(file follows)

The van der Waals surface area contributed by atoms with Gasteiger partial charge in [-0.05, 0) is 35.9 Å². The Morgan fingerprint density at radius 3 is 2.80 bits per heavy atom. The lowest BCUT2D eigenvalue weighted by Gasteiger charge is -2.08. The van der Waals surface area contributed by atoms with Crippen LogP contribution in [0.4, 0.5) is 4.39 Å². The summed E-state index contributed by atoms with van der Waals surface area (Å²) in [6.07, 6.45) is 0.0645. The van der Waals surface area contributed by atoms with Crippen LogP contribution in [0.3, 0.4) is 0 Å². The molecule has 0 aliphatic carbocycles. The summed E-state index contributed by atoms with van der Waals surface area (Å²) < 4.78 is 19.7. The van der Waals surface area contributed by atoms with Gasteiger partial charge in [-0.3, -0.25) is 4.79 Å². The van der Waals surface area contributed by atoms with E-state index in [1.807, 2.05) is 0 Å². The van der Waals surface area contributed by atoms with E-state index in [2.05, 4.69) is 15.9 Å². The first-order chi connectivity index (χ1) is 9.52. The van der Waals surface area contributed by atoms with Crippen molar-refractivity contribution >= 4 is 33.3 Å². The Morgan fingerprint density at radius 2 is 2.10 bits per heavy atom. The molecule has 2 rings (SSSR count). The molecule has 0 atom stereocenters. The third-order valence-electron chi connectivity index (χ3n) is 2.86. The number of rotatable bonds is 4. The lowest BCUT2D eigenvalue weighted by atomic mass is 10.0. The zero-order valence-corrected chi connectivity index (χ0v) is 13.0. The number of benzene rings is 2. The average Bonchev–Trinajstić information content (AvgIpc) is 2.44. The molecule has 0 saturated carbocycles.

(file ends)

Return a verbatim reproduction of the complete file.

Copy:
The van der Waals surface area contributed by atoms with Gasteiger partial charge in [-0.05, 0) is 35.9 Å². The Morgan fingerprint density at radius 3 is 2.80 bits per heavy atom. The lowest BCUT2D eigenvalue weighted by Gasteiger charge is -2.08. The van der Waals surface area contributed by atoms with Crippen LogP contribution in [0.4, 0.5) is 4.39 Å². The summed E-state index contributed by atoms with van der Waals surface area (Å²) in [6.07, 6.45) is 0.0645. The van der Waals surface area contributed by atoms with Crippen LogP contribution in [0.3, 0.4) is 0 Å². The molecule has 0 aliphatic carbocycles. The summed E-state index contributed by atoms with van der Waals surface area (Å²) < 4.78 is 19.7. The van der Waals surface area contributed by atoms with Gasteiger partial charge in [-0.3, -0.25) is 4.79 Å². The van der Waals surface area contributed by atoms with E-state index in [1.807, 2.05) is 0 Å². The van der Waals surface area contributed by atoms with E-state index in [2.05, 4.69) is 15.9 Å². The first-order chi connectivity index (χ1) is 9.52. The van der Waals surface area contributed by atoms with Crippen molar-refractivity contribution >= 4 is 33.3 Å². The Morgan fingerprint density at radius 2 is 2.10 bits per heavy atom. The molecule has 2 rings (SSSR count). The molecule has 0 atom stereocenters. The third-order valence-electron chi connectivity index (χ3n) is 2.86. The number of rotatable bonds is 4. The lowest BCUT2D eigenvalue weighted by atomic mass is 10.0. The zero-order valence-corrected chi connectivity index (χ0v) is 13.0. The number of benzene rings is 2. The average Bonchev–Trinajstić information content (AvgIpc) is 2.44. The molecule has 0 saturated carbocycles.